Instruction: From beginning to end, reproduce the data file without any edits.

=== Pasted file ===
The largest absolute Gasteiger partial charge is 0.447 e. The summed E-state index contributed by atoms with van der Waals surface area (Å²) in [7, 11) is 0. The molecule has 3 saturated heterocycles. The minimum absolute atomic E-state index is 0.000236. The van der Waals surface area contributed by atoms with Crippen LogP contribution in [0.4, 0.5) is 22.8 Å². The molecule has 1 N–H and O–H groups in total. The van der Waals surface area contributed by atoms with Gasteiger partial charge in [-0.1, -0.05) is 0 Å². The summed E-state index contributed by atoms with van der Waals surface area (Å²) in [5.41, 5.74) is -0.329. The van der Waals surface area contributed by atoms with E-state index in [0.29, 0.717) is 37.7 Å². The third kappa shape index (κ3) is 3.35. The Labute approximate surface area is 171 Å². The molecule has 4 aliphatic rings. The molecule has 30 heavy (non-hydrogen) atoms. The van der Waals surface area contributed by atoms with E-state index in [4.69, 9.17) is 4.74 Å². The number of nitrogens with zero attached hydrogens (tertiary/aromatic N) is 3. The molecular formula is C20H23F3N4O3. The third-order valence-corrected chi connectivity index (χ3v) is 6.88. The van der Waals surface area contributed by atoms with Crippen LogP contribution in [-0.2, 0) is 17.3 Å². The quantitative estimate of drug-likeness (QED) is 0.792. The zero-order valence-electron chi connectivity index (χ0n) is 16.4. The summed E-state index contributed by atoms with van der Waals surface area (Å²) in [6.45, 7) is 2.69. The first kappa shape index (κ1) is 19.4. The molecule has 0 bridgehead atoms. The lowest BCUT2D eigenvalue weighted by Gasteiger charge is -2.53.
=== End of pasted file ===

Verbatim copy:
The largest absolute Gasteiger partial charge is 0.447 e. The summed E-state index contributed by atoms with van der Waals surface area (Å²) in [7, 11) is 0. The molecule has 3 saturated heterocycles. The minimum absolute atomic E-state index is 0.000236. The van der Waals surface area contributed by atoms with Crippen LogP contribution in [0.4, 0.5) is 22.8 Å². The molecule has 1 N–H and O–H groups in total. The van der Waals surface area contributed by atoms with Gasteiger partial charge in [-0.1, -0.05) is 0 Å². The summed E-state index contributed by atoms with van der Waals surface area (Å²) in [5.41, 5.74) is -0.329. The van der Waals surface area contributed by atoms with E-state index in [0.29, 0.717) is 37.7 Å². The third kappa shape index (κ3) is 3.35. The Labute approximate surface area is 171 Å². The molecule has 4 aliphatic rings. The molecule has 30 heavy (non-hydrogen) atoms. The van der Waals surface area contributed by atoms with E-state index in [4.69, 9.17) is 4.74 Å². The number of nitrogens with zero attached hydrogens (tertiary/aromatic N) is 3. The molecular formula is C20H23F3N4O3. The third-order valence-corrected chi connectivity index (χ3v) is 6.88. The van der Waals surface area contributed by atoms with Crippen LogP contribution in [-0.2, 0) is 17.3 Å². The quantitative estimate of drug-likeness (QED) is 0.792. The zero-order valence-electron chi connectivity index (χ0n) is 16.4. The summed E-state index contributed by atoms with van der Waals surface area (Å²) in [6.45, 7) is 2.69. The first kappa shape index (κ1) is 19.4. The molecule has 0 bridgehead atoms. The lowest BCUT2D eigenvalue weighted by Gasteiger charge is -2.53.